referenced by rivals follows coverage rather than releases, but coverage itself
follows producers’ influence attempts. Thus, the media is behind the market mirror,
and its image of demand is refracted by properties of the reporter–source
interface.”



2 Theory

2.1         Social Network Theory
Personal networks are important for an entrepreneur to successfully start up a new
firm to potential customers, investors, authorities, and suppliers (Birley 1996;
Kowalkowski et al. 2005). Compared to the resource base of the business network,
the firm’s internal resources are often scarce; for this reason drawing on resources
from network relationships is important (Gummesson 2004; Hammarkvist et al.
1982; Johannisson 1998; Ostgaard and Birley 1996). The firm itself is a new
phenomenon when it is created and has therefore no credibility in itself. This is
why the personal network and the credibility of prior actions within the network is
an enabling factor that eases necessary transactions for the growth of the company
(Kowalkowski et al. 2005).
If the founders have no prior experience with industry it will be of interest to look
at what networks and potential stakeholders they can initiate a relationship with. In
this case the firm needs according to Birley and Norburn (1985) to develop
relationships to different stakeholders and create a virtuous circle of credibility
building.




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Innovation Journalism Vol.3 No.4 May 29 2006    P.Svensson, D.Nordfors: Media Comm. for Startups
The Third Conference on Innovation Journalism




                                                              Source: Birley and Norburn, 1985



Granovetter (1985) argues weak ties are more useful than strong ties. Although
media is not building mutual ties, you might argue that media coverage creates
unilateral awareness or that might be close to weak ties. Hallen (2006) is finding
three ways to establish credibility in the literature. His research is about forming
partnerships in uncertainty and the unit of study is the transactions between
technology start-ups and venture capital firms. In uncertainty transactions are
usually done with actors that have done business before, or through the partners’
partners, but he also suggest that the status of the uncertain actor is a variable.


2.2         Innovation Adaptation and Diffusion Theory
Looking inside the firm of the buyer the adoption process of an innovation is
viewed as a five step process. (Rogers 1983)

    1) Knowledge is when the group within the company which is the decision-
       making unit starts to understand what the innovation is about and how that
       relates to their needs.

    2) Persuasion is when the decision-making unit develops a positive or
       negative attitude towards this particular innovation. They try to evaluate if
       the innovation could or could not be useful for their business.

    3) Decision is the third step and here the unit may try the product or a smaller
       version of it. After the trial they decide.

    4) Implementation is vital for the adaptation. If something goes wrong here
       and the start up firm is not able to provide adequate information the buyer
       may cancel the transaction or just not use the innovation.
    5) Confirmation is the last step where the buyer needs to get feedback on
       that they are using the innovation correctly.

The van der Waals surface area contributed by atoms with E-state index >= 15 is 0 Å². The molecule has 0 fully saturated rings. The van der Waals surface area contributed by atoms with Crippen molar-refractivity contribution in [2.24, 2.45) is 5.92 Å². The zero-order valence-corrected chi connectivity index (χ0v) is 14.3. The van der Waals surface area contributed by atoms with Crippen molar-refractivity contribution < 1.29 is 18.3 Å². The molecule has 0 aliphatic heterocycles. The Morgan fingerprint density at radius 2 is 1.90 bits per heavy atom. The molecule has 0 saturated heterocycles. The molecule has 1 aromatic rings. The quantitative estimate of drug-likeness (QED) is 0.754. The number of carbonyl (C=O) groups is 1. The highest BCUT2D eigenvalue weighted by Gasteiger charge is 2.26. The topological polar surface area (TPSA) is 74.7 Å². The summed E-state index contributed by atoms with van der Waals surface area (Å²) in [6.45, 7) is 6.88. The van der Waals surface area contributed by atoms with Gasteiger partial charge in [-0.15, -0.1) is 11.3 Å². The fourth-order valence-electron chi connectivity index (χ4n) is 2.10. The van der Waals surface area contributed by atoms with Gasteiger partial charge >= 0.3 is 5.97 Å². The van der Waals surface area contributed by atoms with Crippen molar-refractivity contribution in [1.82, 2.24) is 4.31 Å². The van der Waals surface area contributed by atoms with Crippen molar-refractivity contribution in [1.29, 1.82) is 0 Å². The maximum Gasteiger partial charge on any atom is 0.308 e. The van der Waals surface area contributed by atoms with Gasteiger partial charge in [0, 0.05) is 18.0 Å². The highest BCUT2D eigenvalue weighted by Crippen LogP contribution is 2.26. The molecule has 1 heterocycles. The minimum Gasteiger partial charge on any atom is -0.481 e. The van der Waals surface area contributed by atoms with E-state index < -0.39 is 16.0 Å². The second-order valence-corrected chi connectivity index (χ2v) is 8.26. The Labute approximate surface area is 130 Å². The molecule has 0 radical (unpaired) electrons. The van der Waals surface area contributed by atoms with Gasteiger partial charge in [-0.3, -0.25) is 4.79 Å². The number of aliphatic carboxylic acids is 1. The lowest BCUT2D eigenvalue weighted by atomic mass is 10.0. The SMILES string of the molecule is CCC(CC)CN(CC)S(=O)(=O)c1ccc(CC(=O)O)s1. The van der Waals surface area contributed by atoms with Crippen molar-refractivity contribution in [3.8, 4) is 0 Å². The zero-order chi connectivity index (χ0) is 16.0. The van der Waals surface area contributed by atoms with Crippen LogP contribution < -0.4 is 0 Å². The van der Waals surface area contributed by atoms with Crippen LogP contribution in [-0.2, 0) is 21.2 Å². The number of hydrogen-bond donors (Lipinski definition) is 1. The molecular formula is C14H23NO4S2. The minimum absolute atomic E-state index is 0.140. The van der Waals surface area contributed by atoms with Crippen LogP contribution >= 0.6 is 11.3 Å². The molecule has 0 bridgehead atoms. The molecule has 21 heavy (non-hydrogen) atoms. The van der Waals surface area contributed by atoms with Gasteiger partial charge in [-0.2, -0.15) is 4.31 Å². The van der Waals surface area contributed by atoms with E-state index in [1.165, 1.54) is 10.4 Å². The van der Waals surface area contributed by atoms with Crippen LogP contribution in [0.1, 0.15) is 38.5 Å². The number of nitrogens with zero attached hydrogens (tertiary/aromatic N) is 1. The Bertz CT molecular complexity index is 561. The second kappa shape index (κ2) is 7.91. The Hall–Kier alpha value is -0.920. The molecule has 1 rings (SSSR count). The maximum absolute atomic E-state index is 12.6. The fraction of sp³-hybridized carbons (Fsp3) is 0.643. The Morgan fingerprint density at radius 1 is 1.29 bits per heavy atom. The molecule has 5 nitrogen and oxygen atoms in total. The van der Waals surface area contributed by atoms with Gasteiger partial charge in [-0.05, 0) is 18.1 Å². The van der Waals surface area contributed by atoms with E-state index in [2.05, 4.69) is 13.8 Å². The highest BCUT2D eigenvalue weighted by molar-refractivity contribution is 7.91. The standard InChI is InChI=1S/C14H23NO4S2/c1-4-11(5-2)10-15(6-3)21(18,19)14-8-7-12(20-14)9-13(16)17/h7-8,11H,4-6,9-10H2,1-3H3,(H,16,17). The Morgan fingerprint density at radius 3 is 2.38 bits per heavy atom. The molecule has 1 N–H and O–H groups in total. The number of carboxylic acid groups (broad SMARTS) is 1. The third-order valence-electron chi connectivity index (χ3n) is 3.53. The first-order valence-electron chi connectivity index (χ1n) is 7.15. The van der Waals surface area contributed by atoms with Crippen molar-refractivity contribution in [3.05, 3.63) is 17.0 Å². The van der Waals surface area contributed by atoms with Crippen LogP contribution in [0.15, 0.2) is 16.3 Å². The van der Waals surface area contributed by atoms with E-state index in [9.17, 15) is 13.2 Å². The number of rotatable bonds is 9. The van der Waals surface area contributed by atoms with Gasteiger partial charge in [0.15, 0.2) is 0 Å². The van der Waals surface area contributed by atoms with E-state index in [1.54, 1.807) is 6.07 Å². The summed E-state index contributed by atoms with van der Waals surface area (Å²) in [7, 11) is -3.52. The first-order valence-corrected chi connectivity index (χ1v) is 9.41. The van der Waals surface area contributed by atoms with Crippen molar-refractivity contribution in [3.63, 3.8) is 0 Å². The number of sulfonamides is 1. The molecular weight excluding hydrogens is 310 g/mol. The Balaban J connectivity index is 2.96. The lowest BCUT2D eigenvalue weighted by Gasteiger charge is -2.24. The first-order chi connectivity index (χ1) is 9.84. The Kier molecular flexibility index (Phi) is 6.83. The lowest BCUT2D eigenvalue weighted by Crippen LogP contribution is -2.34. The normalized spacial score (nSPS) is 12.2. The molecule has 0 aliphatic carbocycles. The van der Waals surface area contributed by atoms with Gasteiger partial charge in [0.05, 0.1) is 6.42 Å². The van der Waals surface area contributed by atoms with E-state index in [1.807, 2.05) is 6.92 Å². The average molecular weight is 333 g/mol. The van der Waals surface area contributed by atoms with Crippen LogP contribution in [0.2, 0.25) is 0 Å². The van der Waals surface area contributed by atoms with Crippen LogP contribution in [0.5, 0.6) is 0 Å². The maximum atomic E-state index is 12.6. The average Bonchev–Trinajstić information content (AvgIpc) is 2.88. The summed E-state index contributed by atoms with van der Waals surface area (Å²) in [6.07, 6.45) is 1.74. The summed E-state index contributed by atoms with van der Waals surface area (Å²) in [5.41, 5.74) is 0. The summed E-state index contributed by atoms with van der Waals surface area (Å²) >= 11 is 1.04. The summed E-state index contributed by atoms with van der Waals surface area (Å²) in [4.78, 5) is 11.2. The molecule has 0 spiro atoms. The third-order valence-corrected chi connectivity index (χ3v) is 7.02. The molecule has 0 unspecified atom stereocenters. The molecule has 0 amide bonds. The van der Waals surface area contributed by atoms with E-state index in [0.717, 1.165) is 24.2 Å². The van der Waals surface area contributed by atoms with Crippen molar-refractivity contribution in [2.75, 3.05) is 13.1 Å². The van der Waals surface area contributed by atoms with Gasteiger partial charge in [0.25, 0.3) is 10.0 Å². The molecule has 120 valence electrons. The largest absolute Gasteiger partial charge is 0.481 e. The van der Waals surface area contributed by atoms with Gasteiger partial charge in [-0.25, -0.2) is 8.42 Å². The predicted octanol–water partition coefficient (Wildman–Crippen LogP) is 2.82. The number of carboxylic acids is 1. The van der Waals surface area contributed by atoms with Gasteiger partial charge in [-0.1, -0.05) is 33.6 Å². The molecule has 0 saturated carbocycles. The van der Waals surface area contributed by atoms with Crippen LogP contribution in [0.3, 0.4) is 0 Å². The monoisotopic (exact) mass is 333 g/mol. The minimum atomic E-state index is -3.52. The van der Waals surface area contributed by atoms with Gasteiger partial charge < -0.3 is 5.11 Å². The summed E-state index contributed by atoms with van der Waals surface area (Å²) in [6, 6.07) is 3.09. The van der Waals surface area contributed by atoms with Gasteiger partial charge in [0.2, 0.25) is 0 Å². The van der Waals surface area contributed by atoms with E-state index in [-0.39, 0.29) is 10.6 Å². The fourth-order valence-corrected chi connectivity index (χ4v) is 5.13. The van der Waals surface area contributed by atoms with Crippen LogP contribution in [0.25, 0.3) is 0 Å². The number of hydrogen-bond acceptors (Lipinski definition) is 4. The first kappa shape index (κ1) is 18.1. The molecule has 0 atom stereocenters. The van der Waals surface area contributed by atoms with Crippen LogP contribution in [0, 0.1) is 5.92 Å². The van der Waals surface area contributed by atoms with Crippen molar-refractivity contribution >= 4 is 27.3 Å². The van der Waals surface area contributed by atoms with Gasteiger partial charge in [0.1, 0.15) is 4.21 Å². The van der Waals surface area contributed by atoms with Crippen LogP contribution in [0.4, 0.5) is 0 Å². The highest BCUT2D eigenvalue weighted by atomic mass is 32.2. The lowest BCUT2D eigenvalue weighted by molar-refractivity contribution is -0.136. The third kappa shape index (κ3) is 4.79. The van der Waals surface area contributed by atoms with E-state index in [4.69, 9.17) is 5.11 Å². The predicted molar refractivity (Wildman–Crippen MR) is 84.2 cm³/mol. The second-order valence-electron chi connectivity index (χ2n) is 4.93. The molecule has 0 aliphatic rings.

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Innovation Journalism Vol.3 No.4 May 29 2006    P.Svensson, D.Nordfors: Media Comm. for Startups
The Third Conference on Innovation Journalism



The decision making unit can also be described as the buying centre is the unit of
people having different roles in the adaptation of an innovation.(Biemans 1992)
The roles are; users, gatekeepers, influencers, deciders, buyers. Gatekeepers control
the information that the others in the DMU will get. Influencers are informing
about other alternatives or set the buying specifications. Deciders are actually
making the decision even if they do not have the formal authority to do so and
buyers are the ones having the formal authority and are responsible for the
implementation. (Webster and Wind 1972) Bonoma (Bonoma 1982) later found a
sixth role, the initiator, who identifies the problem and start the buying process.

It has also been suggested that the more capital expensive equipment that is being
sold the more influence top-tier management will have. (Biemans 1992)

Then looking at the diffusion process researchers have found that time is an
important element. Time separates between early and late adopters. The channels
of communication are affecting the diffusion in two ways according to Biemans
(1992, p.54), marketing activities where the industrial marketer sends information
directly to the potential buyer and other channels such as word-of-mouth and
opinion leadership.
Rogers (1983, p.271) defines opinion leadership as “the degree to which an actor
(be it an individual, group or organization) is able to informally to influence other
actors’ attitudes or overt behaviour in a desired way with relative frequency”.

Opinion leadership is thought not to have a great impact in industrial markets (Day
and Herbig 1990; Webster 1970) but on the other hand there is not much research
being done in this field (Lancaster and White 1976). Reasons why industrial
markets would be less sensitive to opinion leadership compared to consumer
markets are; the seller gives more information about their product and also informs
about the negative sides or limitations to avoid misuse, consumer decision-making
is more bound by the peers, motives for opinion leadership in consumer markets